“Reducing some of the costly regulatory challenges we face would help staunch the bloodletting,” said Leslie Marsh, CEO of Lexington Regional Health Center.
Back in May, I posted a link to a Health Affairs blog article, Social Determinants Of Health: A Public Health Concept In Conflict in which it was reported that the current regime was seeking to impose work requirements for people on Medicaid.
As reported then, and on Monday in a follow-up article, CMS approved the first waiver to implement a work requirement for Medicaid beneficiaries in Kentucky on January 12th.
The article stated that a couple of weeks ago, a district court found the approval of these work requirements to be “arbitrary and capricious”, and in direct violation of the Administrative Procedures Act of 1996.
According to the article, CMS failed to consider whether the waiver’s estimated removal of 95,000 Kentuckians was in line with the program’s goals of furnishing medical assistance, and the judge ordered the waiver to be returned to CMS.
It was the government’s argument, the article states, that new research into the social determinants of health demonstrate that income and employment are associated with improved health, and so a work requirement thereby fits within the goals of the program.
The case in Kentucky hinged on the fact that work requirements worsened financial assistance, which the judge pointed out is a main tenet of the program.
The author then writes that if CMS wants to use research within the social determinants of health, then he will analyze Medicaid work requirements through this lens. A recent post in Health Affairs focused on the perversion of social determinants of health as a concept, and the current post builds off that one, to demonstrate that this regime’s justification for Medicaid work requirements is misguided at best.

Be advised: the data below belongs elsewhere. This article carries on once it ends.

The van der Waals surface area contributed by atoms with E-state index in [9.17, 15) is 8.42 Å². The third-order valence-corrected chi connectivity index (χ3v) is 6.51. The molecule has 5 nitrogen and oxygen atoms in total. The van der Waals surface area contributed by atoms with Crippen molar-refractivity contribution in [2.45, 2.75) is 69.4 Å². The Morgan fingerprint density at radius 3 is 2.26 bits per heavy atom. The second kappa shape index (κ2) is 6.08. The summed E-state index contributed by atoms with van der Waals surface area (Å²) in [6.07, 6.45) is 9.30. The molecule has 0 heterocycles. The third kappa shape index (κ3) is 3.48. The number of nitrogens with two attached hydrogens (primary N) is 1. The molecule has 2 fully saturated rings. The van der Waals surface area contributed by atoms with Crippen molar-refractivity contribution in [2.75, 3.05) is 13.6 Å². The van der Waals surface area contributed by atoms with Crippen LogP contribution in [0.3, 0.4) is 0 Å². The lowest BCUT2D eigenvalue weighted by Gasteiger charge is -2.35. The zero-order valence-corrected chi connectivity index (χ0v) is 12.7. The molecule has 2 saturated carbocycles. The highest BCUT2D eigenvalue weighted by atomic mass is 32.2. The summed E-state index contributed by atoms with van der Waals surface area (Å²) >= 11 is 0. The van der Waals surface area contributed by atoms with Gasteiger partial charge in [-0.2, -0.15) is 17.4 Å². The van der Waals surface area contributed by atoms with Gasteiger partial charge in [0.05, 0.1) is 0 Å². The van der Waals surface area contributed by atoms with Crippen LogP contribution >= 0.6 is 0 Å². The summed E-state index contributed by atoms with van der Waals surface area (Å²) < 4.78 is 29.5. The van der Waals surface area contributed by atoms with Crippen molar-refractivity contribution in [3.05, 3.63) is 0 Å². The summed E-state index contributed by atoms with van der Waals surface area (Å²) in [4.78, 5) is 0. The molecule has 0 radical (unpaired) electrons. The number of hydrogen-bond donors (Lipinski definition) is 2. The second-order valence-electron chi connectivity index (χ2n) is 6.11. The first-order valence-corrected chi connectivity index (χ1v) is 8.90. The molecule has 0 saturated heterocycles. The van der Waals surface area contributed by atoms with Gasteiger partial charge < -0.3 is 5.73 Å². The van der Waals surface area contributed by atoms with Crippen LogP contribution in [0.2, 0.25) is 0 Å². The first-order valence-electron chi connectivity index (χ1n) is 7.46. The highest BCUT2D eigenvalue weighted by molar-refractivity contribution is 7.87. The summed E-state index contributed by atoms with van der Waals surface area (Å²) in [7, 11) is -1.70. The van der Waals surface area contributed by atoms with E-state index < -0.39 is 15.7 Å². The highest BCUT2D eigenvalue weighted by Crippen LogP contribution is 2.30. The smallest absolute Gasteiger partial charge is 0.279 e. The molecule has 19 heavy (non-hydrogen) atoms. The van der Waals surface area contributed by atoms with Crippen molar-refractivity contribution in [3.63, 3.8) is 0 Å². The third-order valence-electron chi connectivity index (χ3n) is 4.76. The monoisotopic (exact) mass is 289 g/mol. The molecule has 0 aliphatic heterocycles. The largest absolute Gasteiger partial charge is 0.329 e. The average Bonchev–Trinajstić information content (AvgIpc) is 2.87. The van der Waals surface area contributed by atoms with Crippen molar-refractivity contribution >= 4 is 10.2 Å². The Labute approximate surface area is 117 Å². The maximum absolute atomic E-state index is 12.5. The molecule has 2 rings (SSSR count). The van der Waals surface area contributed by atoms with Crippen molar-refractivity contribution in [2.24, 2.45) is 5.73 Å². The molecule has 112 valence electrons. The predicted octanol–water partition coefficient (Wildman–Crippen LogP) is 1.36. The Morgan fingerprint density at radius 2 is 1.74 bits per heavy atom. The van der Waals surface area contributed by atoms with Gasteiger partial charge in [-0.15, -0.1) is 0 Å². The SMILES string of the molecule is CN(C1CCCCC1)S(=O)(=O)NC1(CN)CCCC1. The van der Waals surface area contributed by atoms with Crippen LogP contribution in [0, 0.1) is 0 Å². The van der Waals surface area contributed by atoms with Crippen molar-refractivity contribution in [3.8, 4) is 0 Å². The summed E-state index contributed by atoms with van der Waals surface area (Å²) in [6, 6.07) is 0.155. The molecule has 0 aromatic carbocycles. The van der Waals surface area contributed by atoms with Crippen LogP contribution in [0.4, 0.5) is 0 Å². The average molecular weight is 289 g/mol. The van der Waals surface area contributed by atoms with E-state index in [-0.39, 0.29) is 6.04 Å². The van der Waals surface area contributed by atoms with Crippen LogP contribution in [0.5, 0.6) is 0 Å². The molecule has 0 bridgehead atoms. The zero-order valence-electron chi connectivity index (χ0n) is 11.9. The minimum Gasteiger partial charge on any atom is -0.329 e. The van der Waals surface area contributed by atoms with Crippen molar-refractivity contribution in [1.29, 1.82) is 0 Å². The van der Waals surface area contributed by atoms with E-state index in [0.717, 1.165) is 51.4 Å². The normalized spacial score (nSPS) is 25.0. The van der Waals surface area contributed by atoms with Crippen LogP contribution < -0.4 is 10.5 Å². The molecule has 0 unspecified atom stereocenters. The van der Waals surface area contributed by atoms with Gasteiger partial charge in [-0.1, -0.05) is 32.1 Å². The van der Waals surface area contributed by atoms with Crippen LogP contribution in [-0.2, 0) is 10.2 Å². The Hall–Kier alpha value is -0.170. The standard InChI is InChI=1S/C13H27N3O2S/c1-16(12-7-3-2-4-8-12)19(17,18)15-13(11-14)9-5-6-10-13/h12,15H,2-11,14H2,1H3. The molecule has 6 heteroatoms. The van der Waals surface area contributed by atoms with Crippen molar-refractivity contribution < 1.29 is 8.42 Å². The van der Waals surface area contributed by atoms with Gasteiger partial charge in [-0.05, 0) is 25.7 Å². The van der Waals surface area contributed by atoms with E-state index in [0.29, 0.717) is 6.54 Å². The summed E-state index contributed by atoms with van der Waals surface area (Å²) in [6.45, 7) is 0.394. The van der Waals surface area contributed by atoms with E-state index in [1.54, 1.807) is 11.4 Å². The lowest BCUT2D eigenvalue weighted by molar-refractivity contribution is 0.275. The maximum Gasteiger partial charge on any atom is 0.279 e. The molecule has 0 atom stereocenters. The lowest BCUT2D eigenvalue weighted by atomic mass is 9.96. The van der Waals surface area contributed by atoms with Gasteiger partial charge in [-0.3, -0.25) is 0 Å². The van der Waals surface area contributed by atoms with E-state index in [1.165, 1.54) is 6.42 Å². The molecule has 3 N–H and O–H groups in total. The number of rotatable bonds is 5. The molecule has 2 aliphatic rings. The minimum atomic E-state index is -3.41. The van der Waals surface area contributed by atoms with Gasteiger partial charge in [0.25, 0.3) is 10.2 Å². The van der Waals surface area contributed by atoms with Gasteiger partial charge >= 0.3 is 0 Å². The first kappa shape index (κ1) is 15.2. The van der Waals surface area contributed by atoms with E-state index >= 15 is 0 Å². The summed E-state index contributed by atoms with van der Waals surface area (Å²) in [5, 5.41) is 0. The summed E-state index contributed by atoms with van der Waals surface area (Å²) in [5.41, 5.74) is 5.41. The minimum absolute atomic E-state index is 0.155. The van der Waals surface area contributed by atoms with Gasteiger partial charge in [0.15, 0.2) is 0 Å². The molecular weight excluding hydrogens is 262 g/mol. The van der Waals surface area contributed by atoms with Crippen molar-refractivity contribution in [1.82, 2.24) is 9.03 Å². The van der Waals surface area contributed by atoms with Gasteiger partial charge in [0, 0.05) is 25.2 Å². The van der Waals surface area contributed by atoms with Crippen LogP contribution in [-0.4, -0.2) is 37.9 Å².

To illustrate this, he follows a theoretical low-income worker, a 50-year-old from Louisville, who could no longer work in his job as a longshoreman due to cardiovascular disease and suffered chest pain whenever he exerted himself. He is uninsured, has a wife and three adult children. And is also trying to find a job.
The author continues by examining the following issues: Unemployment and Health, Medicaid Improves Health, Medicaid Work Requirements Harm Those With Jobs, and concludes by stating that Medicaid Work Requirements Worsen Health.
The theoretical case of the 50-year-old longshoreman is not so theoretical, as each of the 16 Kentucky plaintiffs in the case demonstrated. One is a graduating student with endometriosis, another is a mother of four with congenital hip dysplasia, and another is a partly blind mortician (no jokes, please) with chronic lung disease. All would have risked losing their coverage as a result of work requirements.
And to make the case more clearly, your humble blogger, while not currently on Medicaid, but eventually will be, has end-stage renal disease, and does peritoneal dialysis every night at home, and goes to the clinic twice a month for blood work and to see the nephrologist. In addition, every two weeks on a Monday, as will happen this coming Monday, I have to be home to receive my supplies, and this Friday must call in another order. Working a full-time job, if one were available that matched my experience, would prevent me from doing so.
This is another reason why our health care system is broken and needs to be replaced by a single payer system that does not separate out older beneficiaries, as Medicare does, poorer ones as Medicaid does, and children and military personnel, as the other programs do.
One system for all Americans.